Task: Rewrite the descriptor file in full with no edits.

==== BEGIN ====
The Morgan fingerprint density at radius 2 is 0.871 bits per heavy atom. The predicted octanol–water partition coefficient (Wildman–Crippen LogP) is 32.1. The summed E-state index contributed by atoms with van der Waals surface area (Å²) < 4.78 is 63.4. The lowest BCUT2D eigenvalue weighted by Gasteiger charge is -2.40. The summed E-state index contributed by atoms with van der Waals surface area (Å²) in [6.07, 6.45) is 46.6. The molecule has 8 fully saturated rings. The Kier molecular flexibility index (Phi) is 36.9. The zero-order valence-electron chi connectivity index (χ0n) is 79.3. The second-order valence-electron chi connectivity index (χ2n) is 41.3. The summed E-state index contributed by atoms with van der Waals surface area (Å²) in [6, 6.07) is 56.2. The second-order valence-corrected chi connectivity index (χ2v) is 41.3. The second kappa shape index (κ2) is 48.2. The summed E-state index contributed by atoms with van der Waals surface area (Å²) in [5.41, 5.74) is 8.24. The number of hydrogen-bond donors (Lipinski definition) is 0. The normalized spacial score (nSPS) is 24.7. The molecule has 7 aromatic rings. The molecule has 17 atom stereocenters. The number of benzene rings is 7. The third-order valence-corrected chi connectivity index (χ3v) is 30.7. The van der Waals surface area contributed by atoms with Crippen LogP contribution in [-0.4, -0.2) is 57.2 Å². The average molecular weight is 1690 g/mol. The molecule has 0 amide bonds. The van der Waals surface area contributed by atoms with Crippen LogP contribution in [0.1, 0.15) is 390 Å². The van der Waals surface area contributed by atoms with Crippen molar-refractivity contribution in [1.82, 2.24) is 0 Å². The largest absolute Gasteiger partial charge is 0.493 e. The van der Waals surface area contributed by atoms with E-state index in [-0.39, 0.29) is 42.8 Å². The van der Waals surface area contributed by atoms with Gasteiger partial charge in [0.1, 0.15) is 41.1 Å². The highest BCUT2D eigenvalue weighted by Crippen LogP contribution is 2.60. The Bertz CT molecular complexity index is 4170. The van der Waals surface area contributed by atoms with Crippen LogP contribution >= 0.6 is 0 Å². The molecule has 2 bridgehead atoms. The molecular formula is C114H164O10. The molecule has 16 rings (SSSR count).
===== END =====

The Morgan fingerprint density at radius 2 is 0.871 bits per heavy atom. The predicted octanol–water partition coefficient (Wildman–Crippen LogP) is 32.1. The summed E-state index contributed by atoms with van der Waals surface area (Å²) < 4.78 is 63.4. The lowest BCUT2D eigenvalue weighted by Gasteiger charge is -2.40. The summed E-state index contributed by atoms with van der Waals surface area (Å²) in [6.07, 6.45) is 46.6. The molecule has 8 fully saturated rings. The Kier molecular flexibility index (Phi) is 36.9. The zero-order valence-electron chi connectivity index (χ0n) is 79.3. The second-order valence-electron chi connectivity index (χ2n) is 41.3. The summed E-state index contributed by atoms with van der Waals surface area (Å²) in [6, 6.07) is 56.2. The second-order valence-corrected chi connectivity index (χ2v) is 41.3. The second kappa shape index (κ2) is 48.2. The summed E-state index contributed by atoms with van der Waals surface area (Å²) in [5.41, 5.74) is 8.24. The number of hydrogen-bond donors (Lipinski definition) is 0. The normalized spacial score (nSPS) is 24.7. The molecule has 7 aromatic rings. The molecule has 17 atom stereocenters. The number of benzene rings is 7. The third-order valence-corrected chi connectivity index (χ3v) is 30.7. The van der Waals surface area contributed by atoms with Crippen LogP contribution in [-0.4, -0.2) is 57.2 Å². The average molecular weight is 1690 g/mol. The molecule has 0 amide bonds. The van der Waals surface area contributed by atoms with Crippen LogP contribution in [0.1, 0.15) is 390 Å². The van der Waals surface area contributed by atoms with Crippen molar-refractivity contribution in [1.82, 2.24) is 0 Å². The largest absolute Gasteiger partial charge is 0.493 e. The van der Waals surface area contributed by atoms with E-state index in [-0.39, 0.29) is 42.8 Å². The van der Waals surface area contributed by atoms with Gasteiger partial charge in [0.1, 0.15) is 41.1 Å². The highest BCUT2D eigenvalue weighted by Crippen LogP contribution is 2.60. The Bertz CT molecular complexity index is 4170. The van der Waals surface area contributed by atoms with Crippen LogP contribution >= 0.6 is 0 Å². The molecule has 2 bridgehead atoms. The molecular formula is C114H164O10. The molecule has 16 rings (SSSR count).